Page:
While Nixpkgs also has one global coherent package set, one can use multiple instances of Nixpkgs (i.e., channels) at once to support partial upgrades, as the Nix store allows multiple versions of a dependency to be stored. This also supports atomic upgrades, as all the software's old versions can be kept until garbage collection. The pointers to the new packages are only updated when the installation succeeds, so the crash during the Linux kernel upgrade would not have broken my OS install on NixOS. And every new system configuration creates a GRUB entry, so you can boot previous systems even from your UEFI/BIOS.

To summarise the parts of the Nix ecosystem that we've discussed:

We also use Nix flakes for this project. Without going into too much depth, they enable hermetic evaluation of Nix expressions and provide a standard way to compose Nix projects. With flakes, instead of using a Nixpkgs repository version from a 'channel'12, we pin Nixpkgs as an input to every Nix flake, be it a project build with Nix or a NixOS system. Integrated with flakes, there is also a new nix command aimed at improving the UI of Nix. You can read more detail about flakes in a series of blog posts by Eelco on the topic13.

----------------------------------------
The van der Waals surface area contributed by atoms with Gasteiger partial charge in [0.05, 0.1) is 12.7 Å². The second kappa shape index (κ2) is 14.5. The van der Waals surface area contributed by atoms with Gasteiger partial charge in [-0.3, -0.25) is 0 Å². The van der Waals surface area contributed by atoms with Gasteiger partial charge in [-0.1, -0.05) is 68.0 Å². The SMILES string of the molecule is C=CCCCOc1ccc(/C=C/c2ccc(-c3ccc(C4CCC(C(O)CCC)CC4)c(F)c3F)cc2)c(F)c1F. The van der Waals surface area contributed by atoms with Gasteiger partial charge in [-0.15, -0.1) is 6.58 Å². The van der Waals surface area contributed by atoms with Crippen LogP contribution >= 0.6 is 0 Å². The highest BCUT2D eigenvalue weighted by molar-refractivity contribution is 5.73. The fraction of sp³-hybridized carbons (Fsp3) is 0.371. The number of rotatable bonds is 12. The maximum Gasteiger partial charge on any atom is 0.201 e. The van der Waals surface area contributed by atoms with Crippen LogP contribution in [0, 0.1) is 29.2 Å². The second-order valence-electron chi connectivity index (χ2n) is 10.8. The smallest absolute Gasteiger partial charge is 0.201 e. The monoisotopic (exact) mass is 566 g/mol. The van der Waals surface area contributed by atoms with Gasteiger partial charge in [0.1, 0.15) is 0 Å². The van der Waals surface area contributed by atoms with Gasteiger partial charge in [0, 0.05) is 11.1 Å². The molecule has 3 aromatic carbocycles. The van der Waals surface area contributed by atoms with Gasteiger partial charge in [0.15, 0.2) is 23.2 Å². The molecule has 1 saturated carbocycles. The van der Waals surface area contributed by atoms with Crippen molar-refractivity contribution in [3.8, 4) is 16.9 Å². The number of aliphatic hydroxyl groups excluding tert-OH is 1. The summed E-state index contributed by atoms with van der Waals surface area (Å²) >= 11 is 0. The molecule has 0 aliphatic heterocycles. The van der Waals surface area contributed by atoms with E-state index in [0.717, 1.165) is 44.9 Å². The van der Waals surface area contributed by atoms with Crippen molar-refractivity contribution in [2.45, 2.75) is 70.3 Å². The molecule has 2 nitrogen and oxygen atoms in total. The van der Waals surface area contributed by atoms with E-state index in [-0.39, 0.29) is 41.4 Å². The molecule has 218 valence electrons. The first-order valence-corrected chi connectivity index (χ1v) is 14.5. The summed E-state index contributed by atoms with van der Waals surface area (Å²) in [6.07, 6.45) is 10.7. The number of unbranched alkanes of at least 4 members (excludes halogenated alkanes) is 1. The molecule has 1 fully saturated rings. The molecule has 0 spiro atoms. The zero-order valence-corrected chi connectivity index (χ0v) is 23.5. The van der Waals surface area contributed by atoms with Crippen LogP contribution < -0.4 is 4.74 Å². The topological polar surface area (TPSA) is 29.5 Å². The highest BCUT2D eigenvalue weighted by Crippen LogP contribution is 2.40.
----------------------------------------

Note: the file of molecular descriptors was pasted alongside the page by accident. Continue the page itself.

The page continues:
MirageOS is a library operating system that allows users to create unikernels, which are specialized operating systems that include both low-level operating system code and high-level application code in a single kernel and a single address space.[4].

It was the first such 'unikernel creation framework', but comes from a long lineage of OS research, such as the exokernel library OS architecture [7]. Embedding application code in the kernel allows for dead-code elimination, removing OS interfaces that are unused, which reduces the unikernel's attack surface and offers improved efficiency.

Contrasting software layers in existing VM appliances vs. unikernel's standalone kernel compilation approach [4]

Mirage unikernels are written OCaml15. OCaml is more practical for systems programming than other functional programming languages, such as Haskell. It supports falling back on impure imperative code or mutable variables when warranted.

Now that we understand what Nix and Mirage are, and we've motivated the desire to deploy Mirage unikernels on a NixOS machine, what's stopping us from doing just that? Well, to support deploying a Mirage unikernel, like for a DNS server, we would need to write a NixOS module for it.

A paired-down16 version of the bind NixOS module, the module used in our Nix expression for deploying a DNS server on NixOS (§), is:

{ config, lib, pkgs, ... }:

with lib;

  options = {
    services.bind = {
      enable = mkEnableOption "BIND domain name server";
      zones = mkOption {

  config = mkIf cfg.enable {
    systemd.services.bind = {
      description = "BIND Domain Name Server";
      after = [ "network.target" ];
      wantedBy = [ "multi-user.target" ];

      serviceConfig = {
        ExecStart = "${pkgs.bind.out}/sbin/named";